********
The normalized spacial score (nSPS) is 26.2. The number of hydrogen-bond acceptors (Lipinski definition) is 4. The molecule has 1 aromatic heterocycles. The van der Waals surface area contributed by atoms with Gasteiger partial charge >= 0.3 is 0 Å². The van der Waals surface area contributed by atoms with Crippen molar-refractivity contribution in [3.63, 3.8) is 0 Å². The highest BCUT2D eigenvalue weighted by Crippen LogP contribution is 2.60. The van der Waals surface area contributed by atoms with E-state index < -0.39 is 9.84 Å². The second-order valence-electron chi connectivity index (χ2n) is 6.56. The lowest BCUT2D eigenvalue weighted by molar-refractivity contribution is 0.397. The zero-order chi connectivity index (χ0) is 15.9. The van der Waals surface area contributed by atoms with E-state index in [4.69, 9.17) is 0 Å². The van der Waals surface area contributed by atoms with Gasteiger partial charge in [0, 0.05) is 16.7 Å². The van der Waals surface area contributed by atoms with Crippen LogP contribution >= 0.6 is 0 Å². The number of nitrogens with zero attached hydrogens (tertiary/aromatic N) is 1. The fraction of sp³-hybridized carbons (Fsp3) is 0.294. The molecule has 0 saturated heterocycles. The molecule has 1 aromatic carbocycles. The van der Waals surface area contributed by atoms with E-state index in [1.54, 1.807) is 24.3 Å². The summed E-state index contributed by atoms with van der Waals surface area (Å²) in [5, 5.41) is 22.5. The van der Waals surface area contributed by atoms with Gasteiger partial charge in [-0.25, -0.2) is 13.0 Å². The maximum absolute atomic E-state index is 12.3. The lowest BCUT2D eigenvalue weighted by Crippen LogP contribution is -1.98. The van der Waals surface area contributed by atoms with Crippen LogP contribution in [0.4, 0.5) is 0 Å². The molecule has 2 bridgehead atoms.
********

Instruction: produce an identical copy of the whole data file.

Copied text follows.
The normalized spacial score (nSPS) is 26.2. The number of hydrogen-bond acceptors (Lipinski definition) is 4. The molecule has 1 aromatic heterocycles. The van der Waals surface area contributed by atoms with Gasteiger partial charge >= 0.3 is 0 Å². The van der Waals surface area contributed by atoms with Crippen molar-refractivity contribution in [3.63, 3.8) is 0 Å². The highest BCUT2D eigenvalue weighted by Crippen LogP contribution is 2.60. The van der Waals surface area contributed by atoms with E-state index < -0.39 is 9.84 Å². The second-order valence-electron chi connectivity index (χ2n) is 6.56. The lowest BCUT2D eigenvalue weighted by molar-refractivity contribution is 0.397. The zero-order chi connectivity index (χ0) is 15.9. The van der Waals surface area contributed by atoms with E-state index in [4.69, 9.17) is 0 Å². The van der Waals surface area contributed by atoms with Gasteiger partial charge in [0, 0.05) is 16.7 Å². The van der Waals surface area contributed by atoms with Crippen LogP contribution >= 0.6 is 0 Å². The number of nitrogens with zero attached hydrogens (tertiary/aromatic N) is 1. The fraction of sp³-hybridized carbons (Fsp3) is 0.294. The molecule has 0 saturated heterocycles. The molecule has 1 aromatic carbocycles. The van der Waals surface area contributed by atoms with E-state index in [1.54, 1.807) is 24.3 Å². The summed E-state index contributed by atoms with van der Waals surface area (Å²) in [5, 5.41) is 22.5. The van der Waals surface area contributed by atoms with Gasteiger partial charge in [-0.25, -0.2) is 13.0 Å². The maximum absolute atomic E-state index is 12.3. The lowest BCUT2D eigenvalue weighted by Crippen LogP contribution is -1.98. The van der Waals surface area contributed by atoms with Crippen LogP contribution in [0.4, 0.5) is 0 Å². The molecule has 2 bridgehead atoms.